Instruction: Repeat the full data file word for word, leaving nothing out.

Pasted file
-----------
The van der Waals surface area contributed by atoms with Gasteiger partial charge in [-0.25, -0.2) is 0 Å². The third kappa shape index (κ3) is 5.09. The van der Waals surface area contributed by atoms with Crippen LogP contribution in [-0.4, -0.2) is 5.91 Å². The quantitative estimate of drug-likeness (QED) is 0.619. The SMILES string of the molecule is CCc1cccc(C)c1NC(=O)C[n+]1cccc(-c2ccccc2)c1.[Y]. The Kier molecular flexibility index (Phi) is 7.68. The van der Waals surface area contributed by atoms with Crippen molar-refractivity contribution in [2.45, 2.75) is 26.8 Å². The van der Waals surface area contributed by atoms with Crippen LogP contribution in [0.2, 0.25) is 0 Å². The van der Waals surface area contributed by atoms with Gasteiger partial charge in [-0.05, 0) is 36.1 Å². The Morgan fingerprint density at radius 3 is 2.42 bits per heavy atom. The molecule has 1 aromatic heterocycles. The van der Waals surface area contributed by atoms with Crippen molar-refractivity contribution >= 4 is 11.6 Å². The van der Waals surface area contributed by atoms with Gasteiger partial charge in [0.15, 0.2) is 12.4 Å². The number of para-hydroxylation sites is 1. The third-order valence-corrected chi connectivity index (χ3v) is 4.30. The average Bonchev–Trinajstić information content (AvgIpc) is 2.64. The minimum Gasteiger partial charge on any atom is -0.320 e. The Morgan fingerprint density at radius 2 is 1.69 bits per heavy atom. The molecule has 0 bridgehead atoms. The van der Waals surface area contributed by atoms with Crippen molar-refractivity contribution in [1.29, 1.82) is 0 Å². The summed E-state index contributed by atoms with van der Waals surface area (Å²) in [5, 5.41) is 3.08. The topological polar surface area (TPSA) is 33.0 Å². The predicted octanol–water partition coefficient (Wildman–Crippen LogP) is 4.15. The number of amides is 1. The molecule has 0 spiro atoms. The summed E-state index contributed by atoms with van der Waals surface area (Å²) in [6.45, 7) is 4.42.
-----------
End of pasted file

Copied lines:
The van der Waals surface area contributed by atoms with Gasteiger partial charge in [-0.25, -0.2) is 0 Å². The third kappa shape index (κ3) is 5.09. The van der Waals surface area contributed by atoms with Crippen LogP contribution in [-0.4, -0.2) is 5.91 Å². The quantitative estimate of drug-likeness (QED) is 0.619. The SMILES string of the molecule is CCc1cccc(C)c1NC(=O)C[n+]1cccc(-c2ccccc2)c1.[Y]. The Kier molecular flexibility index (Phi) is 7.68. The van der Waals surface area contributed by atoms with Crippen molar-refractivity contribution in [2.45, 2.75) is 26.8 Å². The van der Waals surface area contributed by atoms with Crippen LogP contribution in [0.2, 0.25) is 0 Å². The van der Waals surface area contributed by atoms with Gasteiger partial charge in [-0.05, 0) is 36.1 Å². The Morgan fingerprint density at radius 3 is 2.42 bits per heavy atom. The molecule has 1 aromatic heterocycles. The van der Waals surface area contributed by atoms with Crippen molar-refractivity contribution >= 4 is 11.6 Å². The van der Waals surface area contributed by atoms with Gasteiger partial charge in [0.15, 0.2) is 12.4 Å². The number of para-hydroxylation sites is 1. The third-order valence-corrected chi connectivity index (χ3v) is 4.30. The average Bonchev–Trinajstić information content (AvgIpc) is 2.64. The minimum Gasteiger partial charge on any atom is -0.320 e. The Morgan fingerprint density at radius 2 is 1.69 bits per heavy atom. The molecule has 0 bridgehead atoms. The van der Waals surface area contributed by atoms with Crippen molar-refractivity contribution in [1.29, 1.82) is 0 Å². The summed E-state index contributed by atoms with van der Waals surface area (Å²) in [5, 5.41) is 3.08. The topological polar surface area (TPSA) is 33.0 Å². The predicted octanol–water partition coefficient (Wildman–Crippen LogP) is 4.15. The number of amides is 1. The molecule has 0 spiro atoms. The summed E-state index contributed by atoms with van der Waals surface area (Å²) in [6.45, 7) is 4.42.